The UK’s e-commerce sector is one of the most vibrant and developed in the world and, not surprisingly, many online retailers saw dramatic growth during the pandemic. Government figures reveal that online sales reached an all-time high in November 2020, when they accounted for 36.4% of retail sales in the UK, before peaking again in January when the country was in lockdown.
As well as seeing considerable success at home, cross-border sales for UK firms also jumped by 57% year-on-year (YoY) in 2020, partly driven by a surge in activity in the EU before Christmas.
Whether or not this growth rate will continue now the UK has formally left the EU remains to be seen. Finance leaders are certainly optimistic that any issues due to Brexit will be short-lived. According to a survey by Deloitte, around 10% of CFOs experienced major disruption as a result of Brexit – but just 3% expect to see similar levels of disruption in a year’s time. The end of the transition period brought new rules and considerations for finance teams – however, one measure, which comes into force on 1 July, is set to make it easier for online retailers to fulfil their VAT obligations. By reducing complexity, it’s hoped that e-commerce firms will be able to continue trading freely across Europe.
The VAT e-commerce package explained
The VAT e-commerce package follows the Mini One Stop Shop (MOSS), which was first introduced in 2015. MOSS aimed to simplify the process of declaring and paying VAT on telecommunications, broadcasting and electronic services delivered in the EU, and the VAT e-commerce package is set to do the same for ‘distance sellers’ supplying goods direct-to-consumers (D2C).
As part of the scheme, businesses established and trading within the EU are being invited to sign up to the Union OSS (One Stop Shop). Those established outside the union and selling goods to consumers in member states, including the UK, should use the Import One-Stop Shop (IOSS).
Although membership to either scheme is voluntary, there are obvious advantages. For a start, it helps to improve customer experiences because buyers are only charged at the point of purchase, rather than having to pay on delivery. They should avoid the transporter’s customs clearance fee too, so cross-border purchases become less costly.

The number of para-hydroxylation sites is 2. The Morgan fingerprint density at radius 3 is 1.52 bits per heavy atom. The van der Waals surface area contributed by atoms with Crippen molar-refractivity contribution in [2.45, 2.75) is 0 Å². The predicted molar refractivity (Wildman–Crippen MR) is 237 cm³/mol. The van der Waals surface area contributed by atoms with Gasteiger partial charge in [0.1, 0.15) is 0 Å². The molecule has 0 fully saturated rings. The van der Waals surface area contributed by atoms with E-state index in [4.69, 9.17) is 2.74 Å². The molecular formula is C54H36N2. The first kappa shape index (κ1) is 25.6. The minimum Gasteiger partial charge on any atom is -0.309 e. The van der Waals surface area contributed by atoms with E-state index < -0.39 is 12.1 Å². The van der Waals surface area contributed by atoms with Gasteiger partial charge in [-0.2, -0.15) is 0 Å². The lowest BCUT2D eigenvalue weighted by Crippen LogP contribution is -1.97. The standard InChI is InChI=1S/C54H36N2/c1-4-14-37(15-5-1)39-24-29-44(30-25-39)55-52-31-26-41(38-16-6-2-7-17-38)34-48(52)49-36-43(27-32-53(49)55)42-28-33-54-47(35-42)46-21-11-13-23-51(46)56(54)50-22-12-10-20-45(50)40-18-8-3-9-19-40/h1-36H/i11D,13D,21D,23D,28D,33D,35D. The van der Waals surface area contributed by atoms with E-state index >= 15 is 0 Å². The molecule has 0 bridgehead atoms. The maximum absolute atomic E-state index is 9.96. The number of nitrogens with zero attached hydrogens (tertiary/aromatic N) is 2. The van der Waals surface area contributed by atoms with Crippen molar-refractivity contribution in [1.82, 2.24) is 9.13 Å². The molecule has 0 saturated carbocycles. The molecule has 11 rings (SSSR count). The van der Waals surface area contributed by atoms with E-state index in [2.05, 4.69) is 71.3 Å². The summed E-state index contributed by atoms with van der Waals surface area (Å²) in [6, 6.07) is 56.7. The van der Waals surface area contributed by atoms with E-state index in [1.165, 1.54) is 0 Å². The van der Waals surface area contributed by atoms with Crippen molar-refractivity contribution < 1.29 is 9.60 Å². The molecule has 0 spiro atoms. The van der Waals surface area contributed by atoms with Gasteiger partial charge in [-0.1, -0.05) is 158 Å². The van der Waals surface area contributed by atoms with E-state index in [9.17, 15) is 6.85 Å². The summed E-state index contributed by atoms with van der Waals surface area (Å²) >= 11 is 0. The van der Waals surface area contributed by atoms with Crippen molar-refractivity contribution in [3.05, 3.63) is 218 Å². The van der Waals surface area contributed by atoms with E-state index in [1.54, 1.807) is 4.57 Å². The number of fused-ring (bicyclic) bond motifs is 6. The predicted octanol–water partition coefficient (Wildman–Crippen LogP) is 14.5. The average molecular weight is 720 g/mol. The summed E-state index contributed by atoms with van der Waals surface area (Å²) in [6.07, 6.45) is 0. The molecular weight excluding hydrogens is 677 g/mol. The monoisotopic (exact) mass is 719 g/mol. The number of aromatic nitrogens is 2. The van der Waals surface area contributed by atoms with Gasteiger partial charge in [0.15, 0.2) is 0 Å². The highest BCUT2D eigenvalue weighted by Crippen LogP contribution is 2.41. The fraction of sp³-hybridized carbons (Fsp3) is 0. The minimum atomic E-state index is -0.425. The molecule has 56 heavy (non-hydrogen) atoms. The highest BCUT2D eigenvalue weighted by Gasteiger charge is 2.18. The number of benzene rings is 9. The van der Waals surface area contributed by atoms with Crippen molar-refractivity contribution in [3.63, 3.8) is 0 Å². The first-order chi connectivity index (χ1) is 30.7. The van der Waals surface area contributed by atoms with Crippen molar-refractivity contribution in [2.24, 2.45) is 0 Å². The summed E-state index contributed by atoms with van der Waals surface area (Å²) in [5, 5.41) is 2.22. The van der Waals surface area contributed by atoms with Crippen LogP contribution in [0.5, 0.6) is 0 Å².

Online retailers who don’t join the scheme would have to register for, declare and pay VAT to individual countries where transactions take place, which is likely to cause a major headache for finance teams. It’d be even more difficult for anyone selling high volumes of low-cost goods, particularly as items worth less than EUR 22 will no longer be VAT exempt after 1 July.
Managing the VAT e-commerce package
The good news is the VAT e-commerce package should be fairly straightforward for finance teams to manage, and is certainly better than opting out.
Using the VAT settings in your e-commerce platform and accounting software, simply set the VAT rate for each location, so the right amount is automatically added when you make a sale. Sellers who use Amazon and eBay should be aware that, under the scheme, marketplaces are liable for VAT, not them. Again, this shouldn’t cause a problem, since you supply the item to the marketplace at zero-rate VAT and record that on your VAT return.
Coupled with the zero-tariff agreement, which applies to most sectors including retail, the VAT e-commerce package is a positive step for UK retailers who want to grow their presence in the EU. Of course, there’ll always be changes and new regulations for businesses, regardless of Brexit. What’s important is that your financial management systems allow you to meet your obligations without creating further complexities.
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